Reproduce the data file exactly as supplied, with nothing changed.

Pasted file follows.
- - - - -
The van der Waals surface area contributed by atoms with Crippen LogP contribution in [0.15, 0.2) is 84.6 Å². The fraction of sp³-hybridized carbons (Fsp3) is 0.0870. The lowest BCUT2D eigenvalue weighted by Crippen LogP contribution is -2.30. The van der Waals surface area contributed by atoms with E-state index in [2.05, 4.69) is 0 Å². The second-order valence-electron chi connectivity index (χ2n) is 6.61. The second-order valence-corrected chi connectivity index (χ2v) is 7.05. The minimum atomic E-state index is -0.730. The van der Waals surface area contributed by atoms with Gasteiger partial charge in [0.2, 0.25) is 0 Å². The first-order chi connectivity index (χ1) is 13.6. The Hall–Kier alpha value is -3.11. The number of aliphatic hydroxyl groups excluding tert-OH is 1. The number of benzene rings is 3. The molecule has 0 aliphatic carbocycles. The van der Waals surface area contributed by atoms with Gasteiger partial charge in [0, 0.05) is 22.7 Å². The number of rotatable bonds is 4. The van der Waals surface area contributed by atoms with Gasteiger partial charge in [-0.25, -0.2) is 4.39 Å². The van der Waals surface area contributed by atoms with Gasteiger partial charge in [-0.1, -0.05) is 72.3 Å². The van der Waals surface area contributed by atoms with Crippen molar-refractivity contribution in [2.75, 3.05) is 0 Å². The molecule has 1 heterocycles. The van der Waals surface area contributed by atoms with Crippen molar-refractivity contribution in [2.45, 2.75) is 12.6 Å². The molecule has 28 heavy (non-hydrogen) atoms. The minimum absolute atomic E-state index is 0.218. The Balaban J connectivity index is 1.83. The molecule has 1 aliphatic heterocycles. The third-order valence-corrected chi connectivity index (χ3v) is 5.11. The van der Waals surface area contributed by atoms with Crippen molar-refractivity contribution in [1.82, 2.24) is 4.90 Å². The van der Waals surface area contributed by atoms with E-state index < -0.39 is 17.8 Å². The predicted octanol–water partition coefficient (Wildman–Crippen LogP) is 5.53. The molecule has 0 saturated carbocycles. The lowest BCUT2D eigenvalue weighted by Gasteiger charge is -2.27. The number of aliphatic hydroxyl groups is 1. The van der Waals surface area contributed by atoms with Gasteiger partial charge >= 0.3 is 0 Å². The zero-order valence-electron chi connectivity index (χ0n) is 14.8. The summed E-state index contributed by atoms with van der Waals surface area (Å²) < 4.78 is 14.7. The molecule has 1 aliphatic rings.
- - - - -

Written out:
The van der Waals surface area contributed by atoms with Crippen LogP contribution in [0.15, 0.2) is 84.6 Å². The fraction of sp³-hybridized carbons (Fsp3) is 0.0870. The lowest BCUT2D eigenvalue weighted by Crippen LogP contribution is -2.30. The van der Waals surface area contributed by atoms with E-state index in [2.05, 4.69) is 0 Å². The second-order valence-electron chi connectivity index (χ2n) is 6.61. The second-order valence-corrected chi connectivity index (χ2v) is 7.05. The minimum atomic E-state index is -0.730. The van der Waals surface area contributed by atoms with Gasteiger partial charge in [0.2, 0.25) is 0 Å². The first-order chi connectivity index (χ1) is 13.6. The Hall–Kier alpha value is -3.11. The number of aliphatic hydroxyl groups excluding tert-OH is 1. The number of benzene rings is 3. The molecule has 0 aliphatic carbocycles. The van der Waals surface area contributed by atoms with Gasteiger partial charge in [0, 0.05) is 22.7 Å². The number of rotatable bonds is 4. The van der Waals surface area contributed by atoms with Gasteiger partial charge in [-0.25, -0.2) is 4.39 Å². The van der Waals surface area contributed by atoms with Gasteiger partial charge in [-0.1, -0.05) is 72.3 Å². The van der Waals surface area contributed by atoms with Crippen molar-refractivity contribution in [2.75, 3.05) is 0 Å². The molecule has 1 heterocycles. The van der Waals surface area contributed by atoms with Crippen molar-refractivity contribution in [2.45, 2.75) is 12.6 Å². The molecule has 28 heavy (non-hydrogen) atoms. The minimum absolute atomic E-state index is 0.218. The Balaban J connectivity index is 1.83. The molecule has 1 aliphatic heterocycles. The third-order valence-corrected chi connectivity index (χ3v) is 5.11. The van der Waals surface area contributed by atoms with Crippen molar-refractivity contribution in [1.82, 2.24) is 4.90 Å². The van der Waals surface area contributed by atoms with E-state index < -0.39 is 17.8 Å². The predicted octanol–water partition coefficient (Wildman–Crippen LogP) is 5.53. The molecule has 0 saturated carbocycles. The lowest BCUT2D eigenvalue weighted by Gasteiger charge is -2.27. The number of aliphatic hydroxyl groups is 1. The van der Waals surface area contributed by atoms with Gasteiger partial charge >= 0.3 is 0 Å². The zero-order valence-electron chi connectivity index (χ0n) is 14.8. The summed E-state index contributed by atoms with van der Waals surface area (Å²) < 4.78 is 14.7. The molecule has 1 aliphatic rings.